Religious freedom organization asks IRS to investigate Falwell’s Liberty University
RICHMOND, Va. — A religious freedom organization wants the Internal Revenue Service to investigate whether Liberty University violated federal tax law when it withdrew recognition of a student-run Democratic club.
Americans United for Separation of Church and State on Wednesday, May 27 urged the IRS to review the tax-exempt status of the private university in Lynchburg, Va., founded by the late Rev. Jerry Falwell.
Liberty officials earlier this month informed the fledgling College Democrats club that it can no longer use the university’s name or apply for school funding, saying the party’s support of abortion and gay rights is inconsistent with the conservative Christian school’s moral principles.
Barry W. Lynn, executive director of Americans United, said in a letter to the IRS that Liberty has supported a Republican club for years. Such political clubs often work on behalf of candidates, he wrote, and Liberty’s action offers GOP candidates "a type of in-kind contribution" not available to Democrats.
"By banning a Democratic club while permitting a Republican club to exist and offering funding to the latter but not the former, university officials appear to be operating in violation of federal tax law," Lynn wrote.
Mathew Staver, dean of the Liberty University law school, called the complaint "frivolous" and said the school has not banned the club, which can continue to meet on campus.
"American United simply doesn’t know the facts of the case," he said. "They are filing this to promote their own fundraising agenda and goals, which is frankly disconcerting."
Lynn responded: "I’ve heard this before. It’s a typical diversion tactic to attack the messenger rather than confront the truth, which is that Liberty University has done the wrong thing."
Poll indicates majority of Rhode Island voters favor gay marriage
PROVIDENCE, Rhode Island — A survey has found that more than half of Rhode Island voters favor a law allowing gay marriage.
Four of the other five New England states have legalized gay marriage: Massachusetts, Connecticut, Vermont and Maine. New Hampshire lawmakers are working to pass a gay marriage bill the governor will sign.
A Brown University poll released Wednesday shows 60 percent of registered voters in Rhode Island said they would support a law allowing gay couples to marry. Thirty-one percent said they were opposed.
Bills to legalize gay marriage in the state are before legislative committees in both the state House of Representatives and Senate.
The poll was conducted May 18-20 with a random sample of 593 registered voters statewide. The margin of error was plus or minus about 4 percentage points.
Massachusetts man admits attack on gay men in Boston
BOSTON — A Framingham man has pleaded guilty to attacking three gay men and their female friend as they walked in Boston’s South End, but he has avoided prison.
Fabio Brandao on Wednesday, May 27 admitted kicking and hitting the men while using homophobic slurs during the beating last August. Three other attackers have never been identified.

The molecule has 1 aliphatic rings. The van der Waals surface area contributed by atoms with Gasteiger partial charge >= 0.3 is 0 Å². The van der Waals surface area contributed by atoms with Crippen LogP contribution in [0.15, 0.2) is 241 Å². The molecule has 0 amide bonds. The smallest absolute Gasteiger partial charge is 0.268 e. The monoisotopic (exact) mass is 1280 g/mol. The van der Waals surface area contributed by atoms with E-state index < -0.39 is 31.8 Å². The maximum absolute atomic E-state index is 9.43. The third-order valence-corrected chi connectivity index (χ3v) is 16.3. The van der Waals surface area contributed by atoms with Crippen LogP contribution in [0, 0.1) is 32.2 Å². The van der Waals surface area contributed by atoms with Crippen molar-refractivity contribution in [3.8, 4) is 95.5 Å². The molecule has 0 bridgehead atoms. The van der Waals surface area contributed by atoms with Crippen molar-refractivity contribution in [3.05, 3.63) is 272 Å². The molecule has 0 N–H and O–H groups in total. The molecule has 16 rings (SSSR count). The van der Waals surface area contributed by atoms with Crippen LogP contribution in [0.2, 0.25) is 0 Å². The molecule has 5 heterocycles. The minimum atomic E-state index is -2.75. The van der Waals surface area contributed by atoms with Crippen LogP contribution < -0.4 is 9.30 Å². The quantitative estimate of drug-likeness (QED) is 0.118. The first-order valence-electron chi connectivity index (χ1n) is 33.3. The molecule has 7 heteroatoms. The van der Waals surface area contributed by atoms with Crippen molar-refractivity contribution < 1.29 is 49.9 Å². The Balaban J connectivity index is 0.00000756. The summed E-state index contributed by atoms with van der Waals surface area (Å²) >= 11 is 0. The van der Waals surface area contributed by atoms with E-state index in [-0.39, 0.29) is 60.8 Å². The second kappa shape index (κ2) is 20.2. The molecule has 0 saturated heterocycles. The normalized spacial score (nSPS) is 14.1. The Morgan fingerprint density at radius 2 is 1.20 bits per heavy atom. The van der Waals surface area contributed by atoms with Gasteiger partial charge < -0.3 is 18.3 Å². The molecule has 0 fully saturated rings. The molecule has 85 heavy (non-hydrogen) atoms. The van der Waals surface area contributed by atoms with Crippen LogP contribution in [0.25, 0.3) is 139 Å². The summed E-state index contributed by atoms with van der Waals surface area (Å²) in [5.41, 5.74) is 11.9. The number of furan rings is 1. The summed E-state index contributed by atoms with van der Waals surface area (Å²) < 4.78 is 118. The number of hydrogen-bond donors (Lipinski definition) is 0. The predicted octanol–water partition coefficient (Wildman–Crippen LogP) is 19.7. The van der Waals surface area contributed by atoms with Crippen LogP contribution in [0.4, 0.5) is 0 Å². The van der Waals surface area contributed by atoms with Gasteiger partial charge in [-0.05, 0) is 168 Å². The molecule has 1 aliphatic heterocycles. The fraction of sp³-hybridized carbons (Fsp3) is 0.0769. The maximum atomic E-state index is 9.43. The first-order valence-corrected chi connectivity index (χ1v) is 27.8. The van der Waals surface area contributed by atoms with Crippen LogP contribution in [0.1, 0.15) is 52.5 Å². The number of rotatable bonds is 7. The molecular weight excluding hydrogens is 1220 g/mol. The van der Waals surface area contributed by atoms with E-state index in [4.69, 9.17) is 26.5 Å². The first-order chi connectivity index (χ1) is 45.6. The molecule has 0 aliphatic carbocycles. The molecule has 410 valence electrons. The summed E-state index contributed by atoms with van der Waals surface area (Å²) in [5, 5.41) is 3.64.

The 29-year-old Brandao received a two-year suspended sentence and won’t spend time in prison if he follows terms set by a Boston Municipal Court judge, including alcohol counseling and paying the victims’ medical bills.
Brandao’s attorney, Francis Doran, declined comment.
Before sentencing, one victim told the court he still had scars from the attack and left the city. The female victim said she no longer believes there’s good in everyone.
Domestic partnership foes challenge ballot wording in Washington
OLYMPIA, Wash. — Conservative activists want to change the wording of a proposed ballot measure that would overturn the Legislature’s latest expansion of domestic partnerships for gay and lesbian couples.
A petition to amend the referendum language was filed Tuesday, May 26 in Thurston County Superior Court by Larry Stickney, president of the Washington Values Alliance.
Opponents of the domestic partnership expansion take issue with the way state attorneys wrote the title and summary that would appear on the November ballot.
Currently, the proposed ballot summary notes that while the bill expands the rights granted or imposed by state law for married couples and their families, "registered domestic partnerships are not marriages, and marriage is prohibited except between one man and one woman." Under the proposed changes, that language would be removed.
The referendum will only make the ballot if proponents collect more than 120,500 valid voter signatures by July 25. But by filing a challenge, referendum supporters have delayed that process, because they can’t start circulating petitions until the challenge is resolved.
Stickney did not immediately return a phone call seeking comment. But Gary Randall, president of the allied Faith and Freedom Network, said the coalition seeking to overturn the law wanted clarity in the ballot language.
He said that while there is concern that they are delaying their ability to collect enough signatures, they were still certain they could do it.
"But we’re not naive to the fact that it’s going to be a challenge," he said.
Groups that support the domestic partnership law will likely intervene in the lawsuit to make sure the language of the ballot title and concise summary are accurate.
This article appeared in the Dallas Voice print edition May 29, 2009.
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